Shohei Ohtani celebrates after Japan defeated the United States, 3-2, in the championship game of the World Baseball Classic on Tuesday night in Miami. Marta Lavandier/Associated Press

MIAMI — Shohei Ohtani did not jog in from the bullpen like most closers. His pants were already muddied, which isn’t the norm for relievers, either. Besides, a call was being reviewed, so there was no rush. He did not exactly need one more jog to get warm after eight innings serving as the designated hitter, a few of which he spent running from the bullpen to the dugout and back.

Mike Trout did not hurry to the on-deck circle. He, too, took his time. He, like all 36,098 in LoanDepot Park – like any baseball fan who ever dreamed up impossible matchups – had already had plenty of time to contemplate this moment: Ohtani vs. Mike Trout, Americans down one run, with two outs in the ninth inning of the World Baseball Classic final.

“Did you think it was going to end any other way?” Trout said afterward.

Ohtani did not even look at Trout when it was over, when his Los Angeles Angels teammate swung through a slider on a full count that secured Japan’s 3-2 victory Tuesday night. He threw his arms wide, then threw his glove aside as the undisputed champion of the baseball world – as though the greatest two-way player in a century had not held the title already.

“I believe this is the best moment in my life,” Ohtani said afterward, through an interpreter.

For a sport so endearingly averse to predictability, the WBC as a whole – and the title game in particular – wound its way back to the scenario everyone hoped it would. Before the game, Trout led the Americans out of the right-field corner with an American flag. Ohtani led Japan out from left field. They are titans of their sport, the two players whose buy-in most helped this tournament take flight in its fifth iteration.


So much of the talk around this event, from pundits and players alike, has centered on its meaning. It is still new enough that it lacks lore. It is still establishing itself, so the commitment of players such as Trout, Ohtani and others improved its credibility dramatically.

That commitment was not just to playing – it was to caring. All of them, especially Ohtani, seemed to care a great deal. Before Tuesday’s game, he made a speech to his teammates in the clubhouse. A Los Angeles Times reporter translated it on Twitter.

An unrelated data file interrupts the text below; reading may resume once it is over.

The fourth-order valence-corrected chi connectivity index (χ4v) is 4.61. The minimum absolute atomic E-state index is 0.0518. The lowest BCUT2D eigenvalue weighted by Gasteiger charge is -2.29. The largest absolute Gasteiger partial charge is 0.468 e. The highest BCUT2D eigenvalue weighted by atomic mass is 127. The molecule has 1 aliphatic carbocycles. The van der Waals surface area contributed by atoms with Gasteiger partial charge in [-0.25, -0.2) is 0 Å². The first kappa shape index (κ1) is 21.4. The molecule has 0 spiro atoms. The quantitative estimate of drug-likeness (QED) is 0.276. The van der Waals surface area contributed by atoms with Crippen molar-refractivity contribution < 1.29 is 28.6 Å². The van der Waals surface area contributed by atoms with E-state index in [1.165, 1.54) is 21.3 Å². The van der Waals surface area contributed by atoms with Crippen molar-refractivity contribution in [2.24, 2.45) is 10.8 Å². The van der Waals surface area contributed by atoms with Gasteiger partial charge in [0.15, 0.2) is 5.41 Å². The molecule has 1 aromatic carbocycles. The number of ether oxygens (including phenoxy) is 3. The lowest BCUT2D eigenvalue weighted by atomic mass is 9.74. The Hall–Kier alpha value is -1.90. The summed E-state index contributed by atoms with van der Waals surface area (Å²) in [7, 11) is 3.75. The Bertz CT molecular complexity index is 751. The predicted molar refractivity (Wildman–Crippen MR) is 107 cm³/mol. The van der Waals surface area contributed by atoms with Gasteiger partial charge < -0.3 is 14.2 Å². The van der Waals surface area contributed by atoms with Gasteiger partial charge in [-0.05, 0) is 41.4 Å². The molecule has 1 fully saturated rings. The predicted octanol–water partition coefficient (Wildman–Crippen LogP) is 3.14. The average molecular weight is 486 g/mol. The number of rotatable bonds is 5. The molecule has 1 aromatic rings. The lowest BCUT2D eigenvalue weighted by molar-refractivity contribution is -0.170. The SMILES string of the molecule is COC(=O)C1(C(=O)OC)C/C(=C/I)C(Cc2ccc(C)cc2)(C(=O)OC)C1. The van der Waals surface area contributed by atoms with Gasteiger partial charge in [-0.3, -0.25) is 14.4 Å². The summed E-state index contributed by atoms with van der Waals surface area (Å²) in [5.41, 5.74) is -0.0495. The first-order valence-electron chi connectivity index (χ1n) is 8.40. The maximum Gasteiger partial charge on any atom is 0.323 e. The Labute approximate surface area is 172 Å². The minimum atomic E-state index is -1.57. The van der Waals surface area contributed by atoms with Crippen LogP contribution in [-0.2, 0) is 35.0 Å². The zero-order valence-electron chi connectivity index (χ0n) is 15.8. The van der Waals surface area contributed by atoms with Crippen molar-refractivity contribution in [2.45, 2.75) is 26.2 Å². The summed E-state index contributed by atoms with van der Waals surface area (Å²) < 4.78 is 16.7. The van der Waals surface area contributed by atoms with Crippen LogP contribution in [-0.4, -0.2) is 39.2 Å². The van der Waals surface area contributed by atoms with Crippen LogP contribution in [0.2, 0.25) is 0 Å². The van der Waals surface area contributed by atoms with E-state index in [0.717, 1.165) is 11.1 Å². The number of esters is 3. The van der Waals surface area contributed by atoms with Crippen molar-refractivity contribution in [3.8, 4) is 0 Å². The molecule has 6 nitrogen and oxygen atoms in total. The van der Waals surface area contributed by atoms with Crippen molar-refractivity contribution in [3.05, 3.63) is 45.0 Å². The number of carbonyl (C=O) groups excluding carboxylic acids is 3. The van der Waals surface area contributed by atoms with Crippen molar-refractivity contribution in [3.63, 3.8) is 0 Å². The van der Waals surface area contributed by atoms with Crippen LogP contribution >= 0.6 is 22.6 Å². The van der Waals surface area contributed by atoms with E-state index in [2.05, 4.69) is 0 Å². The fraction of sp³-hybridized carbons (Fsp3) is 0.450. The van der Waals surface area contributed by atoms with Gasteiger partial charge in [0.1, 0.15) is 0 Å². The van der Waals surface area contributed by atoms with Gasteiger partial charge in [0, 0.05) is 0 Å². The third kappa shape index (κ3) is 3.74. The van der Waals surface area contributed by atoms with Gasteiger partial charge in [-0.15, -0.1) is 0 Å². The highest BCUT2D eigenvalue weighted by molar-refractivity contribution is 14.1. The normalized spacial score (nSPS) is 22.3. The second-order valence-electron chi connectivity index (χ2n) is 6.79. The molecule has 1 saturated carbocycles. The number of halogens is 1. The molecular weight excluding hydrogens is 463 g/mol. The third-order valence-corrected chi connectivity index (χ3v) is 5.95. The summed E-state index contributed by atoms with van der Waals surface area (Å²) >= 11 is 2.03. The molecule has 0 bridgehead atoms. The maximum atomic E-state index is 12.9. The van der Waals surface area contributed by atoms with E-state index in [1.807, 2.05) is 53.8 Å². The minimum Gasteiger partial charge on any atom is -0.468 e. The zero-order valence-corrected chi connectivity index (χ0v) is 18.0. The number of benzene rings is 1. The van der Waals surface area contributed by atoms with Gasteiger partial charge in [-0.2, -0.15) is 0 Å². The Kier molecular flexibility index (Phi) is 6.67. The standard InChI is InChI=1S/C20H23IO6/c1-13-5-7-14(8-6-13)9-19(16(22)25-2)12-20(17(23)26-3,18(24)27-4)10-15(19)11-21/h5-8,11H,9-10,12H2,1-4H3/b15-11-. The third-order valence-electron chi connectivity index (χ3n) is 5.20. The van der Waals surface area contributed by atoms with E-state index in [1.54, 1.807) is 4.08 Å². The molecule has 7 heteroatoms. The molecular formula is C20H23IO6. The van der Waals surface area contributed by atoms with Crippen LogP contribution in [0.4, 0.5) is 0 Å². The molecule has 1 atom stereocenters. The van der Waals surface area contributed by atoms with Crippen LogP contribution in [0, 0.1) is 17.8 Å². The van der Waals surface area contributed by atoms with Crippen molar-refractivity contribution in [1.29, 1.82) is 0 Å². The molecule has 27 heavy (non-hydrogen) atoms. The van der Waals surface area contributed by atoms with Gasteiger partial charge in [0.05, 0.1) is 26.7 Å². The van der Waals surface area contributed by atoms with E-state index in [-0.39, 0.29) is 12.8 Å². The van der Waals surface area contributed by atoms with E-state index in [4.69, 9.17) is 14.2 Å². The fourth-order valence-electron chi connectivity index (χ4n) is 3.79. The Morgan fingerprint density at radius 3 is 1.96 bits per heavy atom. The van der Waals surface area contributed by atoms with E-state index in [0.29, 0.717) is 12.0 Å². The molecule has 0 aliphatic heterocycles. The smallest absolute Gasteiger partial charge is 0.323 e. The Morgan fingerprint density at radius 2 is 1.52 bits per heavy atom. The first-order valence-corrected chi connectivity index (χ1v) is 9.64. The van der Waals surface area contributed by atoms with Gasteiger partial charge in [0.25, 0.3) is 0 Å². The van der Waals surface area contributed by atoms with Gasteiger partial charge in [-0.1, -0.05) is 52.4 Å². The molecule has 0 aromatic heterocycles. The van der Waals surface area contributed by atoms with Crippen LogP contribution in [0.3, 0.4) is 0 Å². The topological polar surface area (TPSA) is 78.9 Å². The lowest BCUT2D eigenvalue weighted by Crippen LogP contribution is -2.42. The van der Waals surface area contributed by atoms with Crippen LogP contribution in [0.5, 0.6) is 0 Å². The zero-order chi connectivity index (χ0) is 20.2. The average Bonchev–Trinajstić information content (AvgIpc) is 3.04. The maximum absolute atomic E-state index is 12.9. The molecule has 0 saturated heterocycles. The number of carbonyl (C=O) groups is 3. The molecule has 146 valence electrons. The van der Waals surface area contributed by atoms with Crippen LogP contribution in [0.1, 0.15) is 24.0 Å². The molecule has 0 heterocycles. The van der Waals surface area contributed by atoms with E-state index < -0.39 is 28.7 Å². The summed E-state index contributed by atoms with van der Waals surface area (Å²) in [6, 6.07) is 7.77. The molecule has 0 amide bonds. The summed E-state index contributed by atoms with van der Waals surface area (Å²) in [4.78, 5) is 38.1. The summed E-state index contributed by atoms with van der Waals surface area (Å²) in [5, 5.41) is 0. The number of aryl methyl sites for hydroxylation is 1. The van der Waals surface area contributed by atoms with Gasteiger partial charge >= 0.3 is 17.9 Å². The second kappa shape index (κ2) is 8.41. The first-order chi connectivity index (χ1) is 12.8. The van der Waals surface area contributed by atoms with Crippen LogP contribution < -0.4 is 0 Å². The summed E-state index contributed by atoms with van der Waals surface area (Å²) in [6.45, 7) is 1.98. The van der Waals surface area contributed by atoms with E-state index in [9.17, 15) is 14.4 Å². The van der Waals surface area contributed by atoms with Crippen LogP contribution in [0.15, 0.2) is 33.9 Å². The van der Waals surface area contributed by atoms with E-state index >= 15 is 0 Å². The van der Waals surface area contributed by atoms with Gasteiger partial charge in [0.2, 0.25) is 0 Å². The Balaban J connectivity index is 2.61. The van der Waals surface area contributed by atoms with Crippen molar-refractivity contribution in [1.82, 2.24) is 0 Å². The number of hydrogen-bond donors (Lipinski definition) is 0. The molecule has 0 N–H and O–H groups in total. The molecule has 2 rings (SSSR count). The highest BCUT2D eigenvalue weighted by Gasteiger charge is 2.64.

“Let’s stop admiring them,” Ohtani said, according to the translation. “If you admire them, you can’t surpass them. We came here to surpass them, to reach the top.”

This was not an exhibition, at least not to those playing it. This was not soccer’s World Cup – not even close – and no one expects it to be. And this is not what regular-season baseball, or even postseason baseball, feels like in the major leagues. This is something different.

“I think that’s the beautiful thing, right? That this can mean a lot of different things to a lot of different people,” U.S. slugger Kyle Schwarber said before the game. “For me, obviously, getting to participate in this for the first time, this means a lot. It means a lot every time you are in the playoffs and you are in the World Series. … It doesn’t change the level of how important this is to us. It just could mean something completely different to everyone, which I think is really cool.”

In return for their emotional investment, this tournament might just be raising the profile of some of the game’s biggest stars.


Trea Turner, for example, entered Tuesday’s final having already boosted his national stature in this tournament. U.S. Manager Mark DeRosa called Turner’s go-ahead grand slam against Venezuela in a quarterfinal one of the most memorable moments of his baseball life. Turner followed it with two more homers against Cuba in the semis, all while hitting ninth in the loaded U.S. order.